“Tea Party” with Tanja Petrović: Yugoslav People’s army as a mirror of Yugoslav society

In her lecture “Utopia in uniform? Understanding Yugoslavia through the JNA lens” Tanja Petrović talked about the specific experiences in the Yugoslav People’s Army (JNA) and how they can be connected with the main ideas of Yugoslav socialism.

Starting from her recently published book Utopia of the Uniform: Affective Afterlives of the Yugoslav People’s Army, Tanja Petrović first presented the anthropological approach to this topic. She stressed that in all societies the military is considered an institution characterized by hierarchy, coercion and – despite the new tendencies of recent decades – the dominance of men and masculinity. Therefore, military service, especially where it is mandatory, leaves a not insignificant mark on the life of every young man.

Based on the numerous experiences of former JNA soldiers, whose biographies Petrović collected and analysed, and above all contextualized within her research, she showed to what extent, despite hierarchies and factual differences among soldiers, the JNA represented an area dominated by solidarity and equality, while the question of ethnicity was secondary.

The main thesis of the lecture of the senior research fellow at the Institute for Culture and Memory Studies of the Scientific Research Centre of the Slovenian Academy of Sciences and Arts in Ljubljana was that a conservative institution by all parameters, such as the army/JNA, represented a space in which, thanks to the ritualized, repetitive form and protocol (or maybe even in spite of them) formed a supranational collective freed from religious, linguistic, class and other identity categories. In addition it was also a unique space where people whose life paths and biographies would otherwise probably never have crossed, met and connected for many years to come, if not for their whole lifetime.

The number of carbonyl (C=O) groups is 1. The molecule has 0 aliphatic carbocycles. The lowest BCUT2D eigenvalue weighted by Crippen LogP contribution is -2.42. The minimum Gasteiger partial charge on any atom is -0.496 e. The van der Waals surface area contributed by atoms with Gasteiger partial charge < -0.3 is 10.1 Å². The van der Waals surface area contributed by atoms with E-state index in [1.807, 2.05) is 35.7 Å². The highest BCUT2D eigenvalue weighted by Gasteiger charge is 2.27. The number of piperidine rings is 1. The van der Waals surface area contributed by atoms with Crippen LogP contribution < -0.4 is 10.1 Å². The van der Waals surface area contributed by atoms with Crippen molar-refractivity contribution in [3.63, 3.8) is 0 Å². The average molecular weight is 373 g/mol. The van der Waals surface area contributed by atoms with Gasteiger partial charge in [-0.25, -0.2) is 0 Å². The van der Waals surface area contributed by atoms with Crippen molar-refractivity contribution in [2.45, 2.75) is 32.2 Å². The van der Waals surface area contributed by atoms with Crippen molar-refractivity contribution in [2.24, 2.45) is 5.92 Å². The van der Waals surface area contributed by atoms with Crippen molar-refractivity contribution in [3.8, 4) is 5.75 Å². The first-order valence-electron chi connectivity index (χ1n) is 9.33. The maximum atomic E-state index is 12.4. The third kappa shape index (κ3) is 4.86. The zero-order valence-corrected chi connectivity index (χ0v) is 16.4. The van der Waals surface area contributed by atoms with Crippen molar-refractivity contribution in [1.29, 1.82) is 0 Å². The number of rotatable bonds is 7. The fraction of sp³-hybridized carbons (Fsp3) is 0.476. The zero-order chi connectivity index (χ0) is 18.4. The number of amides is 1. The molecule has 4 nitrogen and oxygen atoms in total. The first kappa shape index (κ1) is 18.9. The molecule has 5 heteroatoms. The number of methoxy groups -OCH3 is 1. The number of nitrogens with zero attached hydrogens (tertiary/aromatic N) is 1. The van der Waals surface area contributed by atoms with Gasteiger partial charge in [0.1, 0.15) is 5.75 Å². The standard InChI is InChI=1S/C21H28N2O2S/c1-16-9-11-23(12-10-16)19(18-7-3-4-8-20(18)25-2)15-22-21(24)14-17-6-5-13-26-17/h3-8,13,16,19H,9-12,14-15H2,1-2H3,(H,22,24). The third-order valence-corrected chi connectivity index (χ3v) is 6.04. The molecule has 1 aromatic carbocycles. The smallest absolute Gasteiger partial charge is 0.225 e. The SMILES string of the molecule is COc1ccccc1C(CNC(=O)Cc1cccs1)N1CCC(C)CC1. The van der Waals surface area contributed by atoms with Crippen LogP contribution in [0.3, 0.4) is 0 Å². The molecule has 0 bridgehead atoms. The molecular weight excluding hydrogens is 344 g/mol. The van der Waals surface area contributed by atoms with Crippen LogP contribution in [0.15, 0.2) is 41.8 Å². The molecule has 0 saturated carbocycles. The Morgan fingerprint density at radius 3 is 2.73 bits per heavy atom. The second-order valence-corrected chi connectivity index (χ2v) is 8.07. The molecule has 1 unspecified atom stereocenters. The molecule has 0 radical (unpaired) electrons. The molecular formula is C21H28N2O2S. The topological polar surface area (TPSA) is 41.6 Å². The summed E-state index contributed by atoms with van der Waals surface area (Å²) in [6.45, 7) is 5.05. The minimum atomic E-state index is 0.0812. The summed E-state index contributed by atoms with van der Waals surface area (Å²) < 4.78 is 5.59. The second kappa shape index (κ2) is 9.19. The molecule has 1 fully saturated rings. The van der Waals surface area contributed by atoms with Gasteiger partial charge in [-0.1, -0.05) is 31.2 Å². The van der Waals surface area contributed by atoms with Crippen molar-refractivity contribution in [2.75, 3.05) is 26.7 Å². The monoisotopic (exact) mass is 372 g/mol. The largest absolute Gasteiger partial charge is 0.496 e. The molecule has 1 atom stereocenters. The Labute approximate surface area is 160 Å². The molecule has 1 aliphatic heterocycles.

As such a space, but also as a phenomenon, the JNA is, as in the conclusion Petrović pointed out, an illustration that a community and a collective never necessarily have to rest on the common interests of its members, as it is the case with communities connected on the ground of identity (ethnic, religious or similar). But that instead, there can be collectives that rest primarily on the quality of interpersonal relations, cooperation and responsibility of all its members to each other.

The lecture took place on 24 April, 2024 as part of the cycle Regional tea party “Yugoslavia”, organized by the Academic Network for Cooperation in Southeast Europe in collaboration with the Institute of Social Sciences.

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